Linear models in R or also called Regression models are used to understand the distribution of the dependent variable (Y). This model also uses the mean of (characteristic) of independent or explanatory variables (X’s). As I said earlier, linear models are for continuous Y variable or target variable which can be in the form of –

Y=β0+β1X1+β2X2+ϵY=β0+β1X1+β2X2+ϵ

Here,

- Y is the target variable which is continuous.
- X is the covariants or the explanatory variables.
- β’s are the unknown parameters and
- ϵ is the error measure.

## Creating Linear Models in R with Exploratory Data Analysis

To create linear models in R, we need to import the required libraries. Anyway, we are going to use **the ‘diamonds‘ **dataset for this modeling purpose.

```
#Imports the required libraries
#For data visualization
library(ggplot2)
#For modeling
library(modelr)
#It includes many other sub packages
library(tidyverse)
options(na.action = na.warn)
```

Feel free to read the comments for each library above to understand its need. We need to load the **“Diamonds” **dataset for this modeling purpose. Let’s load the data and peek into it. As we know, this data is available with **the “ggpot2”** library. So, all you need to do is just read it.

```
#Load the data
df <- view(diamonds)
```

```
#Understand the data
str(df)
```

```
tibble[,10] [53,940 x 10] (S3: tbl_df/tbl/data.frame)
$ carat : num [1:53940] 0.23 0.21 0.23 0.29 0.31 0.24 0.24 0.26 0.22 0.23 ...
$ cut : Ord.factor w/ 5 levels "Fair"<"Good"<..: 5 4 2 4 2 3 3 3 1 3 ...
$ color : Ord.factor w/ 7 levels "D"<"E"<"F"<"G"<..: 2 2 2 6 7 7 6 5 2 5 ...
$ clarity: Ord.factor w/ 8 levels "I1"<"SI2"<"SI1"<..: 2 3 5 4 2 6 7 3 4 5 ...
$ depth : num [1:53940] 61.5 59.8 56.9 62.4 63.3 62.8 62.3 61.9 65.1 59.4 ...
$ table : num [1:53940] 55 61 65 58 58 57 57 55 61 61 ...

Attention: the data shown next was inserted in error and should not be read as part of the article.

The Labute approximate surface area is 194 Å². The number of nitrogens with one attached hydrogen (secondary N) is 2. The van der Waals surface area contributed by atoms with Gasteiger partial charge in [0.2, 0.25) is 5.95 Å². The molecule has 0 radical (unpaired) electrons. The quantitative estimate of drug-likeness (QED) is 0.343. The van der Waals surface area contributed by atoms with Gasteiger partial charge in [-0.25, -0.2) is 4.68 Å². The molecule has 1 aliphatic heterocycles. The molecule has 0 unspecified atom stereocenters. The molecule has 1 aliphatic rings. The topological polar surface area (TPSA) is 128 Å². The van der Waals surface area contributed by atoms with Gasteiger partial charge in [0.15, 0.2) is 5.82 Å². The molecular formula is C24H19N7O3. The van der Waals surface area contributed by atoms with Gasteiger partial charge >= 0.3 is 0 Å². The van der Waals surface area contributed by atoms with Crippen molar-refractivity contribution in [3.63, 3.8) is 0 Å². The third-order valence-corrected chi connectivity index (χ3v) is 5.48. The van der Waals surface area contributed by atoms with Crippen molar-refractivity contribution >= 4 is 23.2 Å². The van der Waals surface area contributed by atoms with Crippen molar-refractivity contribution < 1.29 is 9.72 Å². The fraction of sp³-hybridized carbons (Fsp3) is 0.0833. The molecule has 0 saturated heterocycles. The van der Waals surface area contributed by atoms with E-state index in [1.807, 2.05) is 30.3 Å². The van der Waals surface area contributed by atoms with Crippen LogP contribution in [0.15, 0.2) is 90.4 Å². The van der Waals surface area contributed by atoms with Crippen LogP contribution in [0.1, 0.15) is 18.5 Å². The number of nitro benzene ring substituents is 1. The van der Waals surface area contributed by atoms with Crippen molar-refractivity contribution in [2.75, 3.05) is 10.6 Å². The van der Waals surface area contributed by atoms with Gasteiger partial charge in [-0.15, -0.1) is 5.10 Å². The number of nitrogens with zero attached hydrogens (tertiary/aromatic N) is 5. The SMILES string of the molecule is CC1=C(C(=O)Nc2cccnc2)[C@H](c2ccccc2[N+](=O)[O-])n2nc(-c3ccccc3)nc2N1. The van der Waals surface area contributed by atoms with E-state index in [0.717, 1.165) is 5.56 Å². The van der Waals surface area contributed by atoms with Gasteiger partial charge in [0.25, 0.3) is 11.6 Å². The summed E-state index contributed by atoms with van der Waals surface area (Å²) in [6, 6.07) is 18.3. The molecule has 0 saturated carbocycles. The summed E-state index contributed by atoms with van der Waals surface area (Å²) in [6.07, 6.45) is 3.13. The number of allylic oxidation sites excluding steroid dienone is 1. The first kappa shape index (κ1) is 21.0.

$ price : int [1:53940] 326 326 327 334 335 336 336 337 337 338 ...
$ x : num [1:53940] 3.95 3.89 4.05 4.2 4.34 3.94 3.95 4.07 3.87 4 ...
$ y : num [1:53940] 3.98 3.84 4.07 4.23 4.35 3.96 3.98 4.11 3.78 4.05 ...
$ z : num [1:53940] 2.43 2.31 2.31 2.63 2.75 2.48 2.47 2.53 2.49 2.39 ...
```

Our job here is to understand the price of diamonds and how it’s being affected. As you look at the data we have, we get two things, one is caret and another one is cut.

**Caret**– The caret variable will show the size of the particular diamond.**Cut**– Cut variable shows the quality of cut of a particular diamond.**Color**– This variable shows the color of each item.

Let’s plot a graph using qplot function to understand how price is varying for different quality(Cut) of diamonds and also for different sizes(Carat).

```
#Qplot
qplot(carat, price, data = df, color = cut)
```

Wow! By seeing the data and this visualization, we can make some points clear.

- The price of the diamonds is up based on the size (carat) of the diamonds.
- The price of diamonds is up even though the quality of diamonds is less.
- It’s very clear in the above graph that even high-quality diamonds are of less price just because they are less in size.
- Similarly, you can observe that low-quality diamonds are gaining the highest prices because they are bigger in size.
- So, it’s clear that the carat of diamonds is the major contributor to the pricing.

## Diving Deeper into the Diamonds Data

We just found surprising relationship between the price and quality of the diamonds. So, let’s understand why the low quality diamonds are expensive?.

For this, we have to use the ggplot library to visualize data using boxplots. We have to visualize each variable contributing to low-quality diamonds i.e. Poor cuts, bad colors, and low clarity. We will plot 3 graphs, one for each.